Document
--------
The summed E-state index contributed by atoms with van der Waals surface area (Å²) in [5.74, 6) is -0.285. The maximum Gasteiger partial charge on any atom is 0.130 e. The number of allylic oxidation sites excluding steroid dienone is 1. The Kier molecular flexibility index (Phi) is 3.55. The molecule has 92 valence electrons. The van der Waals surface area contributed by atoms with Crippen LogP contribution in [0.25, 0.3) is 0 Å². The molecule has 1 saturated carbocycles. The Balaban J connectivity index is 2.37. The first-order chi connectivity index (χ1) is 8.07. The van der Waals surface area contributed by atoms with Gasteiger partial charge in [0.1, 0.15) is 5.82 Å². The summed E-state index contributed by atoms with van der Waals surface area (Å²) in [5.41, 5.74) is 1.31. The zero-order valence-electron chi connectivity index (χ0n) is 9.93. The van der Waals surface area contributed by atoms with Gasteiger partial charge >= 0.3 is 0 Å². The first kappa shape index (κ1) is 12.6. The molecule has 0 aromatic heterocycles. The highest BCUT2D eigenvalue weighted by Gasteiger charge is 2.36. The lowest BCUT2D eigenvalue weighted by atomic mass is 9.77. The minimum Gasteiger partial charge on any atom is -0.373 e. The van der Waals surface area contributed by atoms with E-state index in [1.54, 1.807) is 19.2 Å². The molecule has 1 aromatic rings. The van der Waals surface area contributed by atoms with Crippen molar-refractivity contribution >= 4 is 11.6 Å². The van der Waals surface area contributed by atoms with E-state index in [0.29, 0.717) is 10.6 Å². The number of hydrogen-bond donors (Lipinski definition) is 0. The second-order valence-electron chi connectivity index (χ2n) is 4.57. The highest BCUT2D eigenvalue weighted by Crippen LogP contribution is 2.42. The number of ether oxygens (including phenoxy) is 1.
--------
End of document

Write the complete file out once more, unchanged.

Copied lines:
The summed E-state index contributed by atoms with van der Waals surface area (Å²) in [5.74, 6) is -0.285. The maximum Gasteiger partial charge on any atom is 0.130 e. The number of allylic oxidation sites excluding steroid dienone is 1. The Kier molecular flexibility index (Phi) is 3.55. The molecule has 92 valence electrons. The van der Waals surface area contributed by atoms with Crippen LogP contribution in [0.25, 0.3) is 0 Å². The molecule has 1 saturated carbocycles. The Balaban J connectivity index is 2.37. The first-order chi connectivity index (χ1) is 8.07. The van der Waals surface area contributed by atoms with Gasteiger partial charge in [0.1, 0.15) is 5.82 Å². The summed E-state index contributed by atoms with van der Waals surface area (Å²) in [5.41, 5.74) is 1.31. The zero-order valence-electron chi connectivity index (χ0n) is 9.93. The van der Waals surface area contributed by atoms with Gasteiger partial charge >= 0.3 is 0 Å². The first kappa shape index (κ1) is 12.6. The molecule has 0 aromatic heterocycles. The highest BCUT2D eigenvalue weighted by Gasteiger charge is 2.36. The lowest BCUT2D eigenvalue weighted by atomic mass is 9.77. The minimum Gasteiger partial charge on any atom is -0.373 e. The van der Waals surface area contributed by atoms with E-state index in [1.54, 1.807) is 19.2 Å². The molecule has 1 aromatic rings. The van der Waals surface area contributed by atoms with Crippen molar-refractivity contribution >= 4 is 11.6 Å². The van der Waals surface area contributed by atoms with E-state index in [0.29, 0.717) is 10.6 Å². The number of hydrogen-bond donors (Lipinski definition) is 0. The second-order valence-electron chi connectivity index (χ2n) is 4.57. The highest BCUT2D eigenvalue weighted by Crippen LogP contribution is 2.42. The number of ether oxygens (including phenoxy) is 1.